Taking a Break

What is inside of a pause, inside a break? What is allowed to come to life because of a pause we took and what space is created by that pause?
We tend to look at taking a break as doing nothing, being unproductive, being lazy, et cetera — when what we really are “doing” is being, resourcing, refilling the empty cup of what we have to share, tending the waning flame of our vitality, putting that almost-literal self-battery on the charger.
I once heard someone say, “When our electronics are low on batteries, we charge them or put them to sleep or turn them off so they have enough juice to get through the next period of time, yet we have such a difficult time doing the same for ourselves.”
Taking breaks and exercising the act of resting is not a privilege; it is our responsibility.
We have to be replenished in order to offer our own resources. If we give from an empty place we, at best, are giving a small percentage of what we actually could — at worst, what we are attempting to do is harmful, both to others and to ourselves. Just think: if we continue to not rest, break or pause, we are reinforcing our actions as a valid way to live for those who are watching us: our peers, children, partners, et cetera.
During the first many months of Covid quarantine, we had the silver lining of it being a teacher.
Some of us reveled in what was showing up in the space of the forced break; some of us didn’t like what was coming up at all; some of us experienced a bit of both.
Remember the creativity coming out of that time? The vastness, the expansiveness? Now we are returning to the hustle and bustle of life before Covid, and it worries me that we’ve learned nothing from this tragic, yet valuable experience.
Remember that resting is not doing nothing. SO much is happening when we rest and break. For those of us who struggle to give into the value of taking a break or resting, it can help to be given concrete, scientific benefits. Here are a few powerful reasons to surrender to a pause:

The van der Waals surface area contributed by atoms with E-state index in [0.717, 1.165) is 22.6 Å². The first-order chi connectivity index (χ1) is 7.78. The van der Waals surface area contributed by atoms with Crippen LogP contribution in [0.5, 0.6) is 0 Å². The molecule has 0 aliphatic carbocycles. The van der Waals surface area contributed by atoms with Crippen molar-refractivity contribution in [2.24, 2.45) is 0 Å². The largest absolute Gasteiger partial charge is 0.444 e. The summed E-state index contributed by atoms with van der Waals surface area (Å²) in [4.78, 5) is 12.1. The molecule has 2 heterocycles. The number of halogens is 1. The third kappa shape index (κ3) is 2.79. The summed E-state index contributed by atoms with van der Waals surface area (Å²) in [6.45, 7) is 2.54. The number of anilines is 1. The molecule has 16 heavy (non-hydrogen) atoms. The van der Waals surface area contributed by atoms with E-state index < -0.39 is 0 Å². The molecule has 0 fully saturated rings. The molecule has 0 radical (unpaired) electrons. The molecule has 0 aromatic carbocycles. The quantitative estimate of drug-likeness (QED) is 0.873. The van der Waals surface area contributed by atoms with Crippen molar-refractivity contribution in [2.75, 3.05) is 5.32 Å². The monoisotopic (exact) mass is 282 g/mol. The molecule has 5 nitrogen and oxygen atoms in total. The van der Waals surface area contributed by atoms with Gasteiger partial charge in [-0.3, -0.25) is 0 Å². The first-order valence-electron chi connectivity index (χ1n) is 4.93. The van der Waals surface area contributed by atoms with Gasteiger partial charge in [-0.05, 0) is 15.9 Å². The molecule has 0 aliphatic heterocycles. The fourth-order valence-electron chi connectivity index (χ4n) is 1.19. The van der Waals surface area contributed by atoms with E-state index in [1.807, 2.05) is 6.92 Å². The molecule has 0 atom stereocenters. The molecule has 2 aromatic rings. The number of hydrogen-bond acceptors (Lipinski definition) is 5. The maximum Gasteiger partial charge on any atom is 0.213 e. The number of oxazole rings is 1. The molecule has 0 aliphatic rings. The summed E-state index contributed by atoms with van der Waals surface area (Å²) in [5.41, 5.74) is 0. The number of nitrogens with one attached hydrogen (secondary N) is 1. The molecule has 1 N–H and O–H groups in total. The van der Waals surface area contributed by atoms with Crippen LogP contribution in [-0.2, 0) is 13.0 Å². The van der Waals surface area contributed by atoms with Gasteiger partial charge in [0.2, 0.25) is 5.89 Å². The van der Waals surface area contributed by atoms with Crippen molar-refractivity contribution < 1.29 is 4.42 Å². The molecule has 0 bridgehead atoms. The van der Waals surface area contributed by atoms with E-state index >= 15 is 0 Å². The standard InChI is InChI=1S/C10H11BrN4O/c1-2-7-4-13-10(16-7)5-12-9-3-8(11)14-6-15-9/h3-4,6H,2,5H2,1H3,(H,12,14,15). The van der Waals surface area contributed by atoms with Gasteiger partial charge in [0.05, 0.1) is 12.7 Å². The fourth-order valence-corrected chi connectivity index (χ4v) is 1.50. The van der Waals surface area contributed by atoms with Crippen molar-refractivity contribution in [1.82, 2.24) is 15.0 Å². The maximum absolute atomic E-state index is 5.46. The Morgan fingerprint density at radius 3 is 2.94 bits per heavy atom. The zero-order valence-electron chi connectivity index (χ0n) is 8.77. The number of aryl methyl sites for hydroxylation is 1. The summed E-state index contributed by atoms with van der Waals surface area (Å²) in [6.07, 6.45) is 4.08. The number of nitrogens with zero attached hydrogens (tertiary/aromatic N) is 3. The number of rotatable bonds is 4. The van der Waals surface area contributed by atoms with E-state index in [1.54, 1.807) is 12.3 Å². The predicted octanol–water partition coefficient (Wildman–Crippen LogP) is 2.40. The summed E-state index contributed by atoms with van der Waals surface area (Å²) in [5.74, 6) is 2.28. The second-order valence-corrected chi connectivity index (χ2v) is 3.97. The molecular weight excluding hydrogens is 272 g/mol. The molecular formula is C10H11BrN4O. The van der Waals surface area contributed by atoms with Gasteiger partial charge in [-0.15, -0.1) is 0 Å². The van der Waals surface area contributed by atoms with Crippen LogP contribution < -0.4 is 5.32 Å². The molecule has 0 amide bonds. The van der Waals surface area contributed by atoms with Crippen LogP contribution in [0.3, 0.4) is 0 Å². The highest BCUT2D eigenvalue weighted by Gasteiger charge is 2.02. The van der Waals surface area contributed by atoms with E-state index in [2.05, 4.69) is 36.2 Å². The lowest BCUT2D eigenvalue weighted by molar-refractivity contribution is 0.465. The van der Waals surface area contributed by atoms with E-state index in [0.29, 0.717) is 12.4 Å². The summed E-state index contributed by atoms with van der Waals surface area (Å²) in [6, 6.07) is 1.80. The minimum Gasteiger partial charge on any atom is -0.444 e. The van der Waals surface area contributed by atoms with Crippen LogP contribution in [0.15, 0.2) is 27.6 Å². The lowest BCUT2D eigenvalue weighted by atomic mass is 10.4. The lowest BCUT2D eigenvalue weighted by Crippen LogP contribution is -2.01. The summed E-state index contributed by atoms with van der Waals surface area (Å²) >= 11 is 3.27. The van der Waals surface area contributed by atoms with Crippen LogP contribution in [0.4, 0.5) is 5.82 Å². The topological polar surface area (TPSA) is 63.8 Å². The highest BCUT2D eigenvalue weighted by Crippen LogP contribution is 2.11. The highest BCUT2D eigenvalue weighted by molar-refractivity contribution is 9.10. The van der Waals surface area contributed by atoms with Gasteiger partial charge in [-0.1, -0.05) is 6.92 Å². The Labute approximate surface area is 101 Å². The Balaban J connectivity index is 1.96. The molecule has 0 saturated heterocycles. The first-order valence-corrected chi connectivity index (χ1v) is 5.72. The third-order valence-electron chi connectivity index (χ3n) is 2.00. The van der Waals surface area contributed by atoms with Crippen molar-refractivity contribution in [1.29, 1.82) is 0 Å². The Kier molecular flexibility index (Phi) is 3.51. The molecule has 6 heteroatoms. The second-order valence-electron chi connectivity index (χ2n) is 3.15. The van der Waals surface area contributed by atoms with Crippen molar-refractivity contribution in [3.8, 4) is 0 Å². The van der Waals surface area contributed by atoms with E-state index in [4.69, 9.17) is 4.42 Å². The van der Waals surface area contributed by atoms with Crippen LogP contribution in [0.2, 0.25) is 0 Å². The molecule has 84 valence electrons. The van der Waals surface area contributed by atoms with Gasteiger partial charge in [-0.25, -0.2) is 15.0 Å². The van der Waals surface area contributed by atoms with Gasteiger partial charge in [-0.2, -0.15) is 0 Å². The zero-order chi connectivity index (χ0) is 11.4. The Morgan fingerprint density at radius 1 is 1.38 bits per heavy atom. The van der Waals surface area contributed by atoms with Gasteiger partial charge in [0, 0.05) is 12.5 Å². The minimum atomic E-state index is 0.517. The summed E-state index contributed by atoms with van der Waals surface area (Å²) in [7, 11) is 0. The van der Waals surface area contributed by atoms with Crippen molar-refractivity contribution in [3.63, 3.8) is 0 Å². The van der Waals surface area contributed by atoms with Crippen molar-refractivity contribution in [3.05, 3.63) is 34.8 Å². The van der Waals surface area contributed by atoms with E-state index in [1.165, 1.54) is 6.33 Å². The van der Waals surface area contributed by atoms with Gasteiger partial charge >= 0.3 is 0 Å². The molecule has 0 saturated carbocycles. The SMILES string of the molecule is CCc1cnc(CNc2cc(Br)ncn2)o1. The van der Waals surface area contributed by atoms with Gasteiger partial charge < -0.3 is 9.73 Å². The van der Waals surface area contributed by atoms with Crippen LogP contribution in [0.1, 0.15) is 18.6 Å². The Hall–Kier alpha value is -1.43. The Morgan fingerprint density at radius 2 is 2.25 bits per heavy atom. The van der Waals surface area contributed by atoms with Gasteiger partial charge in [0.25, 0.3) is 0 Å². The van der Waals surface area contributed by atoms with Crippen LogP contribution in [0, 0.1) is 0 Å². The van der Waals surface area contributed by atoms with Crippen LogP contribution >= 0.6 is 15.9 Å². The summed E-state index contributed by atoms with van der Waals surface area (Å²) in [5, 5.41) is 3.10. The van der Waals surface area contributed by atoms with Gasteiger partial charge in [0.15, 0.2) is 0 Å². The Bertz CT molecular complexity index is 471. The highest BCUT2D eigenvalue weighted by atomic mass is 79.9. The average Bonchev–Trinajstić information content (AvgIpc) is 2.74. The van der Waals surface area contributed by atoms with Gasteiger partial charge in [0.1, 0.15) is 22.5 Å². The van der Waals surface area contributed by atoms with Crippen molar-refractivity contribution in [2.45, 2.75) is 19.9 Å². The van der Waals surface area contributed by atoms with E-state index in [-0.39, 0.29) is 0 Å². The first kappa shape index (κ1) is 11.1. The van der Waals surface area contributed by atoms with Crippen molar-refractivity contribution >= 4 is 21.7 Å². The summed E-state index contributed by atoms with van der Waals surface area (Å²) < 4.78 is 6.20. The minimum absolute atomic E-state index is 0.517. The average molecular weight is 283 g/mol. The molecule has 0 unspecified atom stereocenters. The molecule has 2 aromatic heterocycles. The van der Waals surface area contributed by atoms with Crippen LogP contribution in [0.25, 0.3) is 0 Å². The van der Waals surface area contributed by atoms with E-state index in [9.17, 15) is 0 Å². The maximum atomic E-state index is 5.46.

– improved mood balance
– stronger immune system
– better weight control
– optimized brain function
These reasons above are enough, but — because we are operating inside of a very “do or die” societal system — these subtle yet powerful benefits are easy to set aside and ignore in favor of the highly rewarded “productivity” mindset and way of living.
While stats are always helpful to know, equally important are the data we can collect from empirical evidence and the accumulated experience of what Mother Nature has to teach us. Tuning into and living with the rhythms of nature — and of life itself — can provide you with your own reasons for incorporating pauses, breaks and time to just “be” into your life. Don’t take anyone else’s word for it. Try it and see what emerges.
There are some things we can’t just do or hit the books to learn or achieve or perform. Some things, some truths, need to be allowed to wash over us. We must be in humble submission, out of the typical columnar and chronological aspects of life. We are asked to stand aside and allow these truths to come in; we can’t necessarily go and “do” them. And they come when we are ready (which you may find often occurs when you are in a paused state of being).